Friday, April 05, 2013

Sofas, So Far - Part II

At the conclusion of yesterday's post, I had just moved to Baton Rouge, where I lived alone, an official "empty nester." The remaining pieces of the conversation-pit-style furniture that had been in the living room of our family home were now in the living room of my first-ever apartment. To continue:

The sofa sat beneath the front windows and the love seat against the opposite wall. The extra-large hassock had been converted to a coffee table by the addition of a heavy glass square on top of it. In that location the sofa knew me as a woman who was absorbed in her career but wanted almost desperately to meet "Mr. Right" and start a life with him. It didn't happen. The best person to come into my life while I lived in that apartment was my beautiful granddaughter, Kalyn, a happy baby whose personality sparkled from her earliest days.

Baby Kalyn, balanced on disarranged sofa cushions.

I did meet Mr. Almost-But-Not-Quite-Right while I lived in that apartment, and eventually my furniture and I moved to share a house with him. We knew from the beginning that the arrangement wouldn't last, because he had his heart set on moving someplace tropical and living near the water, and I had my heart set on not doing that.

My daughter Kelli, leaning against my sofa while
visiting in the house I shared with a significant other.

The relationship and the living arrangement were good while they lasted. Even if nothing else came out of it, the sharing of expenses enabled me to save enough money to replace the beat-up car I'd inherited from my older daughter when she moved to New York. It had been wrecked a few times. The air conditioner didn't work, and the headliner came unglued and hung down to rest on my head as I drove.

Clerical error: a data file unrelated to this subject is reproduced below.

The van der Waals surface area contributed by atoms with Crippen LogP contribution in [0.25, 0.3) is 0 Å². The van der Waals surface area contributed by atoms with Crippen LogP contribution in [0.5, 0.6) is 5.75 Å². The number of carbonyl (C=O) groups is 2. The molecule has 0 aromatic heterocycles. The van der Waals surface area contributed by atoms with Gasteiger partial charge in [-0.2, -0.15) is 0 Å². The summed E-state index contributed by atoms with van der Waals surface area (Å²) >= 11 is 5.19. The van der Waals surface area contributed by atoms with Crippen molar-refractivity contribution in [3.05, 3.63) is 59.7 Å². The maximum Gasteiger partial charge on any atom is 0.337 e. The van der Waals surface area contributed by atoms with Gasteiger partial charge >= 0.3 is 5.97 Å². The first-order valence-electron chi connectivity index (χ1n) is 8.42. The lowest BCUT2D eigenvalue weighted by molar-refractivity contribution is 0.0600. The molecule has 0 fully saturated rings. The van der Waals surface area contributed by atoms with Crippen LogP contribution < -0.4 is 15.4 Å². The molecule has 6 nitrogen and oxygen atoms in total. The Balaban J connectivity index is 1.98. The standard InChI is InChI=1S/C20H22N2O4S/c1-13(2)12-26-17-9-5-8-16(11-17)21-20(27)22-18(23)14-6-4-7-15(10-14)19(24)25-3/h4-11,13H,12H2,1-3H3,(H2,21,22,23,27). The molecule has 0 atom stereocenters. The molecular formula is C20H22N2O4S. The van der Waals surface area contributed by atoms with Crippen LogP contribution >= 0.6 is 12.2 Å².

One more interesting tidbit: My boyfriend's hobby was magic, specifically illusions. If that sofa could talk, it could tell plenty of secrets about how magic tricks are done. I promised I'd never tell, but the sofa never made such a promise.

Just over three years after I moved in, I moved out again to a different apartment in the same complex where I'd lived before. I was happy the first time I lived there and happier by far the second time around. I was steadily gaining confidence in my own ability to handle whatever challenges life threw my way. Romantic inclinations waned, replaced by job interests and the joy I found in being a grandmother. The sofa, now in its fourth home, saw me travel as often as three times a month to Houston, where the home office of my employer was located. It heard plenty of laughter, too: my own and that of visiting grandchildren, as we spread a plastic tablecloth on the floor in front of it and made countless Play-Doh masterpieces. The sofa, love seat, hassock, and I stayed together in that apartment for nine years.